Since 2002 Perimeter Institute has been recording seminars, conference talks, public outreach events such as talks from top scientists using video cameras installed in our lecture theatres. Perimeter now has 7 formal presentation spaces for its many scientific conferences, seminars, workshops and educational outreach activities, all with advanced audio-visual technical capabilities.
Recordings of events in these areas are all available and On-Demand from this Video Library and on Perimeter Institute Recorded Seminar Archive (PIRSA). PIRSA is a permanent, free, searchable, and citable archive of recorded seminars from relevant bodies in physics. This resource has been partially modelled after Cornell University's arXiv.org.
Accessibly by anyone with internet, Perimeter aims to share the power and wonder of science with this free library.
We investigate the emergence of classicality and objectivity in arbitrary physical theories. First we provide an explicit example of a theory where there are no objective states. Then we characterize classical states of generic theories, and show how classical physics emerges through a decoherence process, which always exists in causal theories as long as there are classical states. We apply these results to the study of the emergence of objectivity, here recast as a multiplayer game.
Self-learning Monte Carlo (SLMC) method is a general-purpose numerical method to simulate many-body systems. SLMC can efficiently cure the critical slowing down in both bosonic and fermionic systems. Moreover, for fermionic systems, SLMC can generally reduce the computational complexity and speed up simulations even away from the critical points. For example, SLMC is more than 1000 times faster than the conventional method for the double exchange model in 8*8*8 cubic lattice.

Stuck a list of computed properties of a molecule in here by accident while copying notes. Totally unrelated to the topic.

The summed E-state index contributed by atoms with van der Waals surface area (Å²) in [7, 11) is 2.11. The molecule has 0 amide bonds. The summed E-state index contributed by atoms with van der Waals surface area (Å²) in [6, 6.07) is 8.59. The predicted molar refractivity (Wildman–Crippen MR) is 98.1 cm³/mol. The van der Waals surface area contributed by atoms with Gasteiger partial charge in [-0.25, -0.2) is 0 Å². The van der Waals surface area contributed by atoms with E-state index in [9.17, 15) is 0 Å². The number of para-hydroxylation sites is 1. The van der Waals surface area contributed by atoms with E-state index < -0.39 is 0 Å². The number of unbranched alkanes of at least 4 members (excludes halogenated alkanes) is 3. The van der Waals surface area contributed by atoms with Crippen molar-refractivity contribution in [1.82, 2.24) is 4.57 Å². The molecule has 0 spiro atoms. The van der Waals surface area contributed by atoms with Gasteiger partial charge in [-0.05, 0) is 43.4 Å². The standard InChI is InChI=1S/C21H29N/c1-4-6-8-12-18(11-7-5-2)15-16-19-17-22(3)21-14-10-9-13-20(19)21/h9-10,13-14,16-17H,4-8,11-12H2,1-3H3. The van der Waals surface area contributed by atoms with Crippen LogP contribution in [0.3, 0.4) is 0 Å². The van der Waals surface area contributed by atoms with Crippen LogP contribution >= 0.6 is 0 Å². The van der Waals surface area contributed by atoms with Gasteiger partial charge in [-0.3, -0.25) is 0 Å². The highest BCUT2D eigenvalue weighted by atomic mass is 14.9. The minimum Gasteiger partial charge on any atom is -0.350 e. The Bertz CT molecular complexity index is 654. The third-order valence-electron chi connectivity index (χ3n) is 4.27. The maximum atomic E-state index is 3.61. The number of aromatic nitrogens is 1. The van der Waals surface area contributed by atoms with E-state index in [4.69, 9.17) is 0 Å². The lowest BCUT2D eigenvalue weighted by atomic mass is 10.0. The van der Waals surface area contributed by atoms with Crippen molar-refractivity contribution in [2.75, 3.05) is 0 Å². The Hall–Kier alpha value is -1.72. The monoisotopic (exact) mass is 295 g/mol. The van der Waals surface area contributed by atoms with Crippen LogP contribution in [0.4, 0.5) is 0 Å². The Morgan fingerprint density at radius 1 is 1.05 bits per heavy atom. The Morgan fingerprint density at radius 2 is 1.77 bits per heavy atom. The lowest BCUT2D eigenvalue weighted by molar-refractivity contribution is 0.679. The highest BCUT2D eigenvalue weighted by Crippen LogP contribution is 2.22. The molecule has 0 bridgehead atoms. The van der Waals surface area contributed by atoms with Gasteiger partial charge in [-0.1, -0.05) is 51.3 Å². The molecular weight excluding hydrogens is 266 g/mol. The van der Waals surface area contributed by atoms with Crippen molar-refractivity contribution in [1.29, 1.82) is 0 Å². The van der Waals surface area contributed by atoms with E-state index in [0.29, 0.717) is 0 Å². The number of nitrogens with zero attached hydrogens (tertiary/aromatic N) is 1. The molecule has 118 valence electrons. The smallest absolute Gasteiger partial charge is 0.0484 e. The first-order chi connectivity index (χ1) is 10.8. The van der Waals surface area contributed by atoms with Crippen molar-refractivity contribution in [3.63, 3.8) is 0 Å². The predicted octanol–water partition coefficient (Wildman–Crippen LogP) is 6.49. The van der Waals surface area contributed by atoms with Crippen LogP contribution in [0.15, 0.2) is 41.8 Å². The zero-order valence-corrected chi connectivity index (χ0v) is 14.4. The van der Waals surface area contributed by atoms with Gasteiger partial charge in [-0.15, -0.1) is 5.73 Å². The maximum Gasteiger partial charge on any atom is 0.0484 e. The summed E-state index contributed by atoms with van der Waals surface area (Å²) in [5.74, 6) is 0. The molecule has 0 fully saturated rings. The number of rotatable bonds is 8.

Canonical quantization is not well suited to quantize gravity, while affine quantization is. For those unfamiliar with affine quantization the talk will include a primer. This procedure is then applied to deal with three nonrenormalizable, field theoretical, problems of increasing difficulty, the last one being general relativity itself.
I’ll discuss the issue of how we can tell which quantum state might be the “right “ one for inflationary quantum fluctuations. I’ll then use a new class of states that entangle curvature fluctuations with those of a spectator scalar field and discuss potential observational signatures of such states.
Differentiable programming makes the optimization of a tensor network much cheaper (in unit of brain energy consumption) than before [e.g. arXiv: 1903.09650]. This talk mainly focuses on the technical aspects of differentiable programming tensor networks and quantum circuits with Yao.jl (https://github.com/QuantumBFS/Yao.jl). I will also show how quantum circuits can help with contracting and differentiating tensor networks.
Modern Machine Learning (ML) relies on cost function optimization to train model parameters. The non-convexity of cost function landscapes results in the emergence of local minima in which state-of-the-art gradient descent optimizers get stuck. Similarly, in modern Quantum Control (QC), a key to understanding the difficulty of multiqubit state preparation holds the control landscape -- the mapping assigning to every control protocol its cost function value.
Belief-propagation (BP) decoders are responsible for the success of many modern coding schemes. While many classical coding schemes have been generalized to the quantum setting, the corresponding BP decoders are flawed by design in this setting. Inspired by an exact mapping between BP and deep neural networks, we train neural BP decoders for quantum low-density parity-check codes, with a loss function tailored for the quantum setting. Training substantially improves the performance of the original BP decoders.
Check back for details on the next lecture in Perimeter's Public Lectures Series